August 08, 2019 0 comments

Vicki’s Brave Battle

Vicki and husband

Recently, we shared a letter to our community regarding Grant Octoman, who suffered a stroke, brought on by Atrial Fibrillation (AF). This story resonated with one of our regular givers, Vicki Khor.

Passionate about supporting AHR, Vicki told her story in a past newsletter as she had suffered ongoing heart issues due to the sudden passing of her loving husband of almost 40 years, Ron.

“Ron’s passing was a complete shock and left me extremely fragile. I suffered from Takotsubo Cardiomyopathy, also known as broken heart syndrome,” Vicki said.

Unfortunately for Vicki, her health battles continued and not long after, she was diagnosed with AF, a condition making the heart beat out of rhythm.

What Vicki didn’t know was that AF contributes to a third of all strokes, a fact she only discovered whilst reading about Grant’s health battle with AF.

“Earlier this year I suffered a stroke affecting the left side of my brain and my right eye, losing complete vision,” Vicki said.

“I didn’t feel the usual symptoms of getting a stroke. I couldn’t sleep properly, and I felt there was something wrong with my eye. From there I ended up in hospital where I received the news, I had a stroke and my vision wouldn’t return.

“I only made the connection through Grant’s story shared by AHR so I was quite shocked to find out my stroke may have been caused due to my underlying issue of AF.”

How our funding is helping people like Vicki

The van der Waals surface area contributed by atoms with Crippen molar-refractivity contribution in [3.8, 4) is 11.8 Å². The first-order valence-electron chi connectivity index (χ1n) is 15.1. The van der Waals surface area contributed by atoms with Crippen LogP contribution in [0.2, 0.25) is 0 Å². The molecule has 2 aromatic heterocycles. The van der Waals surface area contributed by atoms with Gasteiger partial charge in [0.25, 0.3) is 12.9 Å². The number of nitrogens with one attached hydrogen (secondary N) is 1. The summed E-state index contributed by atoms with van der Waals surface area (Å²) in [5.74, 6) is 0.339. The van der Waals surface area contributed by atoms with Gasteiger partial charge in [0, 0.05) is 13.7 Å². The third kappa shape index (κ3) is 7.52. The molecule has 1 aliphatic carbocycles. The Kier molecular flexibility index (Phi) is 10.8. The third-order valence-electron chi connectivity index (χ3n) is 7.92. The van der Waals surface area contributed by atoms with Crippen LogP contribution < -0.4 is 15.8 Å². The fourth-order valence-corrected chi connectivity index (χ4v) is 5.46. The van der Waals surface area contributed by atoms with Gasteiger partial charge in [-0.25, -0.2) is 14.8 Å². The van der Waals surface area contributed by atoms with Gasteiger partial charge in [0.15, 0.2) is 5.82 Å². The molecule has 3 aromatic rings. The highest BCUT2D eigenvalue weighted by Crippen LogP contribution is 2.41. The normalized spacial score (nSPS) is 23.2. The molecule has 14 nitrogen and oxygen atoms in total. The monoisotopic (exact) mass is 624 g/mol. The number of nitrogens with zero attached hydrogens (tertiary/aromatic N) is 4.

Thanks to our generous donor community, AHR is funding a specialised, multi-disciplinary clinic at the Royal Adelaide Hospital that has an integrated care (i-CARE) approach to the management of AF, led by duo Professor Prashanthan Sanders and Dr Jeroen Hendriks.

The i-CARE clinic combines the important care components for AF and ensures collaboration between specialists, nurses and allied professionals all while maintaining a patient-centred approach to treatment.

“I believe our clinic will save lives and prevent life-threatening outcomes for those who suffer from AF,” Dr Hendriks said.

“I think the way forward is to redesign our care processes for treating AF. If we don’t, the prevalence will continue to rise.”

Vicki is optimistic and enjoying life despite her setbacks. She hopes her donations to AHR will help in the fight against heart disease, so no one goes through the same health issues as her.

“I continue living my life and am very grateful that my stroke wasn’t debilitating. I have great faith in our researchers and hope that through my donations, they are one step closer to beating heart disease.”

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